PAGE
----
/ ios

Brace yourselves: ATS is coming

Application Transport Security

Since HTTP is a plaintext protocol and therefore creates inherent security and privacy concerns when used by applications - Apple has decided that it is finally time to start treating the secure alternative, HTTPS, as the de facto web protocol for iOS mobile apps. At WWDC this year, Apple rightly pointed out that simply "enabling" HTTPS does not necessarily mean that you are secure. There are many ways in which HTTPS can be improperly configured resulting in the use of insecure connections.

App Transport Security (ATS) was introduced by Apple in iOS 9 as a built in utility for protecting network communications. Out of the box, ATS enforces a TLS configuration with the following criteria:

  • Apps can only connect to servers using the TLS 1.2 protocol
  • Apps can only connect to servers which provide strong ciphers.
    • Strong ciphers are described as AES128+ and SHA2+
  • Apps must connect to servers using Perfect Forward Secrecy (PFS) however Apple has stated that they'll allow exceptions for this (for now).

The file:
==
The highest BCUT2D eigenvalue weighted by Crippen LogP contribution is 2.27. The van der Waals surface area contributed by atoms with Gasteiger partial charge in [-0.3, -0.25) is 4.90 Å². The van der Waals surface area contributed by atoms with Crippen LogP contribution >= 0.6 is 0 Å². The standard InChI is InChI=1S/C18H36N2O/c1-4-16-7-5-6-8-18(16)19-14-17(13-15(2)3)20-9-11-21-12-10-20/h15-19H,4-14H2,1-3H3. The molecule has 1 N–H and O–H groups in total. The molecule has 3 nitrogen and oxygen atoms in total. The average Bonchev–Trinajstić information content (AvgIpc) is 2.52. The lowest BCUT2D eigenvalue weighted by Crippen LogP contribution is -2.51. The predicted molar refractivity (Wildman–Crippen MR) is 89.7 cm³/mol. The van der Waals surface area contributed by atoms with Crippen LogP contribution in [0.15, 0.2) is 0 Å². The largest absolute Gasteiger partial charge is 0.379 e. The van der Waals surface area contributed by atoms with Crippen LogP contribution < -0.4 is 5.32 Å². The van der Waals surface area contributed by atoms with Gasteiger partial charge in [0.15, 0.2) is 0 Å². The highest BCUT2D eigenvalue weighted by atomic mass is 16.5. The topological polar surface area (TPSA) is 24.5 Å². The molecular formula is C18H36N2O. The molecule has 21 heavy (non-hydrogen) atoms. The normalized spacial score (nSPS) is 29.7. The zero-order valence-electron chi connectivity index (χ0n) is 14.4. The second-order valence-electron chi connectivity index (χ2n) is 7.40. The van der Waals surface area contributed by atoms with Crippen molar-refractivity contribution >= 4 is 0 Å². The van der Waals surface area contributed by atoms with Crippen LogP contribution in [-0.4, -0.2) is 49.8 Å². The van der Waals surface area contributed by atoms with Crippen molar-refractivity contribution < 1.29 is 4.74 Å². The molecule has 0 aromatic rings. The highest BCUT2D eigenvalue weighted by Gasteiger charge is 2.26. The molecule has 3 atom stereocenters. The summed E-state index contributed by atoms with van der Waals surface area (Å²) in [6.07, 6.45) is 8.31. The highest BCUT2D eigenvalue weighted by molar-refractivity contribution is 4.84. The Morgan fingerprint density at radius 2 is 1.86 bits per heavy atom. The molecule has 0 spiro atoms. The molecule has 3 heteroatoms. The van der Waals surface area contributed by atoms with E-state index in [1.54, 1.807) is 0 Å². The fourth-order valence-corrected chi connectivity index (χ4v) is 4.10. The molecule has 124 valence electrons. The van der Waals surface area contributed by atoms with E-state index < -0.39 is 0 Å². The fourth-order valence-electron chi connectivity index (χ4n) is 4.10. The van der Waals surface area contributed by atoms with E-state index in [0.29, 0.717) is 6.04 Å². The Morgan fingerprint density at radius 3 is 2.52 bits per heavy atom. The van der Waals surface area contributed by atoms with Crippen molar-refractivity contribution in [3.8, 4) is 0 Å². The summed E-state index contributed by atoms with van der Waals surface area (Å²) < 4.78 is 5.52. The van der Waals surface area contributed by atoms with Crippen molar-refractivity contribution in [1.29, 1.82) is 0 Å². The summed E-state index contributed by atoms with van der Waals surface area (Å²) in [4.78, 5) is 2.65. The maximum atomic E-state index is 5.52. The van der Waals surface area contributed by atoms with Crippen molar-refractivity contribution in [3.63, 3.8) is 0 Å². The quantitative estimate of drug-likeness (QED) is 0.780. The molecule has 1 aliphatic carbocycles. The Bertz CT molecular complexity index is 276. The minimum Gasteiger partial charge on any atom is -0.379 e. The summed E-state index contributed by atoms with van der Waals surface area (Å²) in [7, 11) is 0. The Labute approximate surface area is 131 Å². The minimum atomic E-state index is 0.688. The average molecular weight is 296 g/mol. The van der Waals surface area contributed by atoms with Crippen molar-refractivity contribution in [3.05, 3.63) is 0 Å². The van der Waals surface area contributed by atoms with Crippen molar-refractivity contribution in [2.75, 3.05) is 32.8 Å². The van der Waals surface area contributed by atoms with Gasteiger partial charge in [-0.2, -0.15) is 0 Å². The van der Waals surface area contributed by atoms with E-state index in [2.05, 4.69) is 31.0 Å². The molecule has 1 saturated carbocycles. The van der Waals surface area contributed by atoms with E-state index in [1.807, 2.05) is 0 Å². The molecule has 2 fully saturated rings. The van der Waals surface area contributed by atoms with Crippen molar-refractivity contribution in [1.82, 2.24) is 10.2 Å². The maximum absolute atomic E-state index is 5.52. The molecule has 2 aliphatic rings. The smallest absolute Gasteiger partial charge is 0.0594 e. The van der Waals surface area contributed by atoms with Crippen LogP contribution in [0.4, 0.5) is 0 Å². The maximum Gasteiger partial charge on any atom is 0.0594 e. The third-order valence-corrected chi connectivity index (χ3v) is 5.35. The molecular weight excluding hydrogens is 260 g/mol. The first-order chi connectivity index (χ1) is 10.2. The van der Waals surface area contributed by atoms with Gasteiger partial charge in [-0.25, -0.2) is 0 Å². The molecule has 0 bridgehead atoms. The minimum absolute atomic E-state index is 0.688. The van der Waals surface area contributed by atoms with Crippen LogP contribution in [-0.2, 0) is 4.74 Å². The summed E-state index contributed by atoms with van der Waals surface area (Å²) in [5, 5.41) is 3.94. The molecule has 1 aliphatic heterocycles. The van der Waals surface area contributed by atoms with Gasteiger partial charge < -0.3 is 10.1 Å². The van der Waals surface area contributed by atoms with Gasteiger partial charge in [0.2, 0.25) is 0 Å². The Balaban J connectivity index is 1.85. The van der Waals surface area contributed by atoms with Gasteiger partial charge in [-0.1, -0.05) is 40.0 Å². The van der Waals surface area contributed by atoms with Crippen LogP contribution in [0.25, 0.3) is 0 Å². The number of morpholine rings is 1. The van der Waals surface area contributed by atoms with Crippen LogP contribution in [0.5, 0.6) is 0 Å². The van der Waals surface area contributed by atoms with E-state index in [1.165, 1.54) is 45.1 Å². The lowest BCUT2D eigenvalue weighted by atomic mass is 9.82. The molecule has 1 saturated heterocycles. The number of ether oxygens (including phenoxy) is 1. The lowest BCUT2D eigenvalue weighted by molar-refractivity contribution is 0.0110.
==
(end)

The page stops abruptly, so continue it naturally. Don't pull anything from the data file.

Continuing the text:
Disabling ATS

We have tested a lot of iOS9 apps at Cigital and so far we've observed that developers tend to disable ATS completely (via the Info.plist, using "Allowing Arbitrary Loads"). Although this is currently acceptable as far as Apple is concerned, they have announced a date at which they will no longer allow applications to do this - end of year 2016.

Enforcement is coming

Applications will be expected to use ATS by the end of year 2016 or consequently are required to provide a valid reason as to why an exception should be granted - where such acceptance will be at Apple's discretion during App Store review. It is therefore recommended to start planning for this now, if you have not already.

Engineering teams should start working with architectural and infrastructure teams immediately to discuss how and when to implement secure server side TLS configuration.